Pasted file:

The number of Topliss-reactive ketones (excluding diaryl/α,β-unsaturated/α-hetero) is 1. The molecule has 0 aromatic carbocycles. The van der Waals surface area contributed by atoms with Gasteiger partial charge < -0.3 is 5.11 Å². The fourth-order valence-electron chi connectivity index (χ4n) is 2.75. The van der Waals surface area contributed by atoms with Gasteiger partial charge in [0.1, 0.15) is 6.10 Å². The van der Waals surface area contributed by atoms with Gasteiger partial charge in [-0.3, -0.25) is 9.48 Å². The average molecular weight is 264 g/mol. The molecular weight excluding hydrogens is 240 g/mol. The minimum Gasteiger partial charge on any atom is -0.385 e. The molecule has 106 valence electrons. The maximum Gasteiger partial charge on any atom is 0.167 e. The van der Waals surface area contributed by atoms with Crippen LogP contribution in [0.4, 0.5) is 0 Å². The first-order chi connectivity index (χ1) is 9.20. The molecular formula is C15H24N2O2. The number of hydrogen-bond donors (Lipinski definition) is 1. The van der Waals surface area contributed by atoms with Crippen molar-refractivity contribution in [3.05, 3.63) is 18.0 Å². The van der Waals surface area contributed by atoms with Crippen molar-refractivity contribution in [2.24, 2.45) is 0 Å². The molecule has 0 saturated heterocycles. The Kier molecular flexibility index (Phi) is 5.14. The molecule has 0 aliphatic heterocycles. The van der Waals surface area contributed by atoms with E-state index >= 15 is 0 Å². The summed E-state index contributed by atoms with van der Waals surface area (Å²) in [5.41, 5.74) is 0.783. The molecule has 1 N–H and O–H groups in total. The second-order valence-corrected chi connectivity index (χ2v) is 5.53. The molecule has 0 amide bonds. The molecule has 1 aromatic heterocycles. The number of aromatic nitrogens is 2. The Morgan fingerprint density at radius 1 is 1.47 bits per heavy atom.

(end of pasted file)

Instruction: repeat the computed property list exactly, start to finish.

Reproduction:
The number of Topliss-reactive ketones (excluding diaryl/α,β-unsaturated/α-hetero) is 1. The molecule has 0 aromatic carbocycles. The van der Waals surface area contributed by atoms with Gasteiger partial charge < -0.3 is 5.11 Å². The fourth-order valence-electron chi connectivity index (χ4n) is 2.75. The van der Waals surface area contributed by atoms with Gasteiger partial charge in [0.1, 0.15) is 6.10 Å². The van der Waals surface area contributed by atoms with Gasteiger partial charge in [-0.3, -0.25) is 9.48 Å². The average molecular weight is 264 g/mol. The molecular weight excluding hydrogens is 240 g/mol. The minimum Gasteiger partial charge on any atom is -0.385 e. The molecule has 106 valence electrons. The maximum Gasteiger partial charge on any atom is 0.167 e. The van der Waals surface area contributed by atoms with Crippen LogP contribution in [0.4, 0.5) is 0 Å². The first-order chi connectivity index (χ1) is 9.20. The molecular formula is C15H24N2O2. The number of hydrogen-bond donors (Lipinski definition) is 1. The van der Waals surface area contributed by atoms with Crippen molar-refractivity contribution in [3.05, 3.63) is 18.0 Å². The van der Waals surface area contributed by atoms with Crippen molar-refractivity contribution in [2.24, 2.45) is 0 Å². The molecule has 0 saturated heterocycles. The Kier molecular flexibility index (Phi) is 5.14. The molecule has 0 aliphatic heterocycles. The van der Waals surface area contributed by atoms with E-state index >= 15 is 0 Å². The summed E-state index contributed by atoms with van der Waals surface area (Å²) in [5.41, 5.74) is 0.783. The molecule has 1 N–H and O–H groups in total. The second-order valence-corrected chi connectivity index (χ2v) is 5.53. The molecule has 0 amide bonds. The molecule has 1 aromatic heterocycles. The number of aromatic nitrogens is 2. The Morgan fingerprint density at radius 1 is 1.47 bits per heavy atom.